Saturday, July 8, 2017

"Lady Justice" Statue Removed After Complaint

                Lady Justice, a stainless-steel statue of a blindfolded woman holding the scales of justice, was removed from Bangladesh’s Supreme Court premises recently due to intense pressure from Islamist hardliners. Though the country is ostensibly ruled by secular law, the influence of radical Islam has been rapidly and dramatically increasing of late. Hefazat-e-Islam, a vast Islamic organization, had, through angry, swelling protests, recently pushed for the removal of the statue. The group avows that any art depicting living beings or the human form is proscribed by Islam. Islamists oppose idol worship, with the obvious exception of Muhammed, and considered the presence of the Lady Justice statue to be anti-Islamic. This makes some “sense,” given that radical Islamists prefer dead beings and hiding human forms, especially female ones.
                Mrinal Haque, the statue’s sculptor, said the removal was shocking to him, and called it an “injustice,” even comparing his feelings about the statues removal to those that he experienced upon the death of his mother. A handful of brave students marched down a street at nearby Dhaka University after Lady Justice was deposed, however police stymied them with barbed-wire fences and volleys of tear gas. Yet another government had acquiesced to feral thugs.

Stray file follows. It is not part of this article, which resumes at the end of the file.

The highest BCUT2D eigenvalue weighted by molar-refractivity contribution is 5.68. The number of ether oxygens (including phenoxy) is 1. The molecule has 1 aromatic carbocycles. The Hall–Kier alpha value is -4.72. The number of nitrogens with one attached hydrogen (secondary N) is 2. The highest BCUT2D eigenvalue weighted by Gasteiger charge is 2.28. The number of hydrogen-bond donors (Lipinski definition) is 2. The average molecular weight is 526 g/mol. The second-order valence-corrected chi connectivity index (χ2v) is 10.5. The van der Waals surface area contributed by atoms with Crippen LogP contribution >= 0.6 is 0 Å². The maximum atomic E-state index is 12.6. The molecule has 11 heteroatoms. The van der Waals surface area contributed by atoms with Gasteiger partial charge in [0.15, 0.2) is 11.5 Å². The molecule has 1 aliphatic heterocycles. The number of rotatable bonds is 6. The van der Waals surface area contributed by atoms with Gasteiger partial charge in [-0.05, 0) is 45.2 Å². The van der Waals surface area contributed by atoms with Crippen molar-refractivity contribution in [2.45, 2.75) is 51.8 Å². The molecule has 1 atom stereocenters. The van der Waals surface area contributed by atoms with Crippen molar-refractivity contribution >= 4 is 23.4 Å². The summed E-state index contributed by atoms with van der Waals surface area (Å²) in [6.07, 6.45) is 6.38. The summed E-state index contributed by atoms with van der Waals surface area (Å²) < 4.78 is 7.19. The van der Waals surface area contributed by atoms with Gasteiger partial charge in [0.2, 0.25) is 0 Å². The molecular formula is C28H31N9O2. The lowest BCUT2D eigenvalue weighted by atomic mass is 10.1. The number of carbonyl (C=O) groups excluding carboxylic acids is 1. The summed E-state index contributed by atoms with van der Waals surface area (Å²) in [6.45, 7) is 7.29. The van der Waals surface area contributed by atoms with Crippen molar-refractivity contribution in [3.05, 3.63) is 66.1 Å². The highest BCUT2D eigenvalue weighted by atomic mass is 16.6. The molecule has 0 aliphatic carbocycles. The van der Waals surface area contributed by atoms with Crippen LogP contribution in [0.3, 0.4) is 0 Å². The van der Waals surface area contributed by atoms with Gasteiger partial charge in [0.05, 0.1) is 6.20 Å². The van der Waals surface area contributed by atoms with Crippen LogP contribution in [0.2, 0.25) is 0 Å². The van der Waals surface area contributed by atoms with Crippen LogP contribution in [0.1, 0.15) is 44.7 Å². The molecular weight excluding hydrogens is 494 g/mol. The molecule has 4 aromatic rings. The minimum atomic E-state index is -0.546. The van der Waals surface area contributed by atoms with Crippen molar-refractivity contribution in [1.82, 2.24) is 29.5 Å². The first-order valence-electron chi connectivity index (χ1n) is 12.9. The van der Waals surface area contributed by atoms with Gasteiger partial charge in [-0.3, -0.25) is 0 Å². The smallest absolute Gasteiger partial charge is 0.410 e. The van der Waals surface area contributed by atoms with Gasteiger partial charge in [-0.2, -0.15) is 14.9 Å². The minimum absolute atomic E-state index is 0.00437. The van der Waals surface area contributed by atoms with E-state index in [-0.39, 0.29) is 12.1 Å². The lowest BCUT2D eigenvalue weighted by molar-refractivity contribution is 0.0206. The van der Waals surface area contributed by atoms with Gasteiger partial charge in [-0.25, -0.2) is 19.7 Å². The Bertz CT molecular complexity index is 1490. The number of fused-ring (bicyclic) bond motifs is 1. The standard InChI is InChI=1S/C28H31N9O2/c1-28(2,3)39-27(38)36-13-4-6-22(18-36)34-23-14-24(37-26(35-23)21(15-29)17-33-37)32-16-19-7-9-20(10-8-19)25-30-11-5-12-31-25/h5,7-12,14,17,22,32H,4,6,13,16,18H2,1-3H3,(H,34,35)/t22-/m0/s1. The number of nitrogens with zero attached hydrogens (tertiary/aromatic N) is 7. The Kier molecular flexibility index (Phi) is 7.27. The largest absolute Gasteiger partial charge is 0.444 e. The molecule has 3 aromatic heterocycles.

Two days after the statue was removed, Bangladeshi authorities partially reversed their earlier decision, decreeing that the statue be put back up in a remote Supreme Court annex building, where it is unable to be seen from the street. Hefazat-e-Islam maintains that the statue represents Themis, the Greek goddess of justice, an assertion Mr. Haque denies. Apparently, both parties are uncomfortable with justice. Not a good sign.
                Hefazat-e-Islam’s leader, Shah Ahmad Shafi, expressed his frustration with the move: “It was not an issue whether Themis would be in front of the Supreme Court or at the back side of the Supreme Court,” Shafi said. “The issue was whether Themis would exist or not, whether this symbol would be removed from Bangladesh forever.”
                To radical Islamists, it is never about location or compromise. It is about the (your) right to exist. Which, to them, doesn’t exist. It is about Western culture’s removal from…the face of the Earth…forever. It is no wonder they wanted a statue bearing the scales of justice removed. They don’t believe in either.         
Hefazat-e-Islam has subsequently issued a demand for all representational statues to be removed from public spaces on a nationwide basis.
To be fair, we hear in the States are also busily removing statues of historical figures and cow-towing to the whims of the Muslim minority.
Someone once said: “The wheels of justice turn slowly...”
 And in the wrong direction.

No comments:

Post a Comment